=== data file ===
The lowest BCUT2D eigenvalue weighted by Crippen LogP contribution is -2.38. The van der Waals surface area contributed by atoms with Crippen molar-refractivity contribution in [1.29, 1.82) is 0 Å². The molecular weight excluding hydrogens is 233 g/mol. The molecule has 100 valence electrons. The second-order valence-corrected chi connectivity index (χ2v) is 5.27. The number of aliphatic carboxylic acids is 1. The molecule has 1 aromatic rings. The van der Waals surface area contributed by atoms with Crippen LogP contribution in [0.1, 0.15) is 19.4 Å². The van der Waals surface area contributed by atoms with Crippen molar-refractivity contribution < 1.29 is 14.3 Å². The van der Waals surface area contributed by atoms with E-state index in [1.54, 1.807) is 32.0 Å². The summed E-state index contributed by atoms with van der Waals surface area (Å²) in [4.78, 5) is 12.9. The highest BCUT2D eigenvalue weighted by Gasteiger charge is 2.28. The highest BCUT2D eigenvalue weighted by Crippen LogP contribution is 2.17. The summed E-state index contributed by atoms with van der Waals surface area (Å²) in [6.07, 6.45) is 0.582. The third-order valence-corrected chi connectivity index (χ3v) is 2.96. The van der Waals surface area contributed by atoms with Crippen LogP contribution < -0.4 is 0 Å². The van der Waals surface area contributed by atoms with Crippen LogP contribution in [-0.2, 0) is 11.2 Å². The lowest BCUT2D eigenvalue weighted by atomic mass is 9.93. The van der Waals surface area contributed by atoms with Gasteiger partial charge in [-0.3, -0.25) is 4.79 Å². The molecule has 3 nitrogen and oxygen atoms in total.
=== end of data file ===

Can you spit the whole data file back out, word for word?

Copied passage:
The lowest BCUT2D eigenvalue weighted by Crippen LogP contribution is -2.38. The van der Waals surface area contributed by atoms with Crippen molar-refractivity contribution in [1.29, 1.82) is 0 Å². The molecular weight excluding hydrogens is 233 g/mol. The molecule has 100 valence electrons. The second-order valence-corrected chi connectivity index (χ2v) is 5.27. The number of aliphatic carboxylic acids is 1. The molecule has 1 aromatic rings. The van der Waals surface area contributed by atoms with Crippen LogP contribution in [0.1, 0.15) is 19.4 Å². The van der Waals surface area contributed by atoms with Crippen molar-refractivity contribution < 1.29 is 14.3 Å². The van der Waals surface area contributed by atoms with E-state index in [1.54, 1.807) is 32.0 Å². The summed E-state index contributed by atoms with van der Waals surface area (Å²) in [4.78, 5) is 12.9. The highest BCUT2D eigenvalue weighted by Gasteiger charge is 2.28. The highest BCUT2D eigenvalue weighted by Crippen LogP contribution is 2.17. The summed E-state index contributed by atoms with van der Waals surface area (Å²) in [6.07, 6.45) is 0.582. The third-order valence-corrected chi connectivity index (χ3v) is 2.96. The van der Waals surface area contributed by atoms with Crippen LogP contribution < -0.4 is 0 Å². The van der Waals surface area contributed by atoms with Crippen LogP contribution in [-0.2, 0) is 11.2 Å². The lowest BCUT2D eigenvalue weighted by atomic mass is 9.93. The van der Waals surface area contributed by atoms with Gasteiger partial charge in [-0.3, -0.25) is 4.79 Å². The molecule has 3 nitrogen and oxygen atoms in total.